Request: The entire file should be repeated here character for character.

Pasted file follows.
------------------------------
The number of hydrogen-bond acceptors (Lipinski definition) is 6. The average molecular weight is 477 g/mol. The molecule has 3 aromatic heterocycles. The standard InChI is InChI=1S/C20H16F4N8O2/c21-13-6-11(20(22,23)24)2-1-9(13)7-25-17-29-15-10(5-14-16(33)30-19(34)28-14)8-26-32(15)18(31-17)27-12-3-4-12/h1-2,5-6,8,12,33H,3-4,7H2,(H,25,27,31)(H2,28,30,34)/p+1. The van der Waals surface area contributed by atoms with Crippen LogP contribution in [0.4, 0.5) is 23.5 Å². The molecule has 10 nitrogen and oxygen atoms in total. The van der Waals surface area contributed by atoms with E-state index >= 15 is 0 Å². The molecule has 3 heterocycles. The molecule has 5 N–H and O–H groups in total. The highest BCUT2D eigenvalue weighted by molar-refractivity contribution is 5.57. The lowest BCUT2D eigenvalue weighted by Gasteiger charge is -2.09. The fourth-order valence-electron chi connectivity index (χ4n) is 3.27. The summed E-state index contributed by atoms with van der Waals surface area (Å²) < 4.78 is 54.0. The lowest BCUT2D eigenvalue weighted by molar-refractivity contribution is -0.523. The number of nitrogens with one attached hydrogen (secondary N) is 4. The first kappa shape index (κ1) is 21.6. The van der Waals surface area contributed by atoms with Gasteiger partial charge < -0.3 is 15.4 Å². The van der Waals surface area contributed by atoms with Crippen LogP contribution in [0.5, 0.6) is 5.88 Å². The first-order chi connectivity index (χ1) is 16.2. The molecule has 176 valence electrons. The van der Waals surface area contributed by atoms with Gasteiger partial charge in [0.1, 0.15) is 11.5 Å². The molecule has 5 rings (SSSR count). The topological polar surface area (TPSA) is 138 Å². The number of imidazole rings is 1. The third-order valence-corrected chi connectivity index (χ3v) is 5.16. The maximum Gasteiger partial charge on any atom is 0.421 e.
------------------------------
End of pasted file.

The number of hydrogen-bond acceptors (Lipinski definition) is 6. The average molecular weight is 477 g/mol. The molecule has 3 aromatic heterocycles. The standard InChI is InChI=1S/C20H16F4N8O2/c21-13-6-11(20(22,23)24)2-1-9(13)7-25-17-29-15-10(5-14-16(33)30-19(34)28-14)8-26-32(15)18(31-17)27-12-3-4-12/h1-2,5-6,8,12,33H,3-4,7H2,(H,25,27,31)(H2,28,30,34)/p+1. The van der Waals surface area contributed by atoms with Crippen LogP contribution in [0.4, 0.5) is 23.5 Å². The molecule has 10 nitrogen and oxygen atoms in total. The van der Waals surface area contributed by atoms with E-state index >= 15 is 0 Å². The molecule has 3 heterocycles. The molecule has 5 N–H and O–H groups in total. The highest BCUT2D eigenvalue weighted by molar-refractivity contribution is 5.57. The lowest BCUT2D eigenvalue weighted by Gasteiger charge is -2.09. The fourth-order valence-electron chi connectivity index (χ4n) is 3.27. The summed E-state index contributed by atoms with van der Waals surface area (Å²) < 4.78 is 54.0. The lowest BCUT2D eigenvalue weighted by molar-refractivity contribution is -0.523. The number of nitrogens with one attached hydrogen (secondary N) is 4. The first kappa shape index (κ1) is 21.6. The van der Waals surface area contributed by atoms with Gasteiger partial charge < -0.3 is 15.4 Å². The van der Waals surface area contributed by atoms with Crippen LogP contribution in [0.5, 0.6) is 5.88 Å². The first-order chi connectivity index (χ1) is 16.2. The molecule has 176 valence electrons. The van der Waals surface area contributed by atoms with Gasteiger partial charge in [0.1, 0.15) is 11.5 Å². The molecule has 5 rings (SSSR count). The topological polar surface area (TPSA) is 138 Å². The number of imidazole rings is 1. The third-order valence-corrected chi connectivity index (χ3v) is 5.16. The maximum Gasteiger partial charge on any atom is 0.421 e.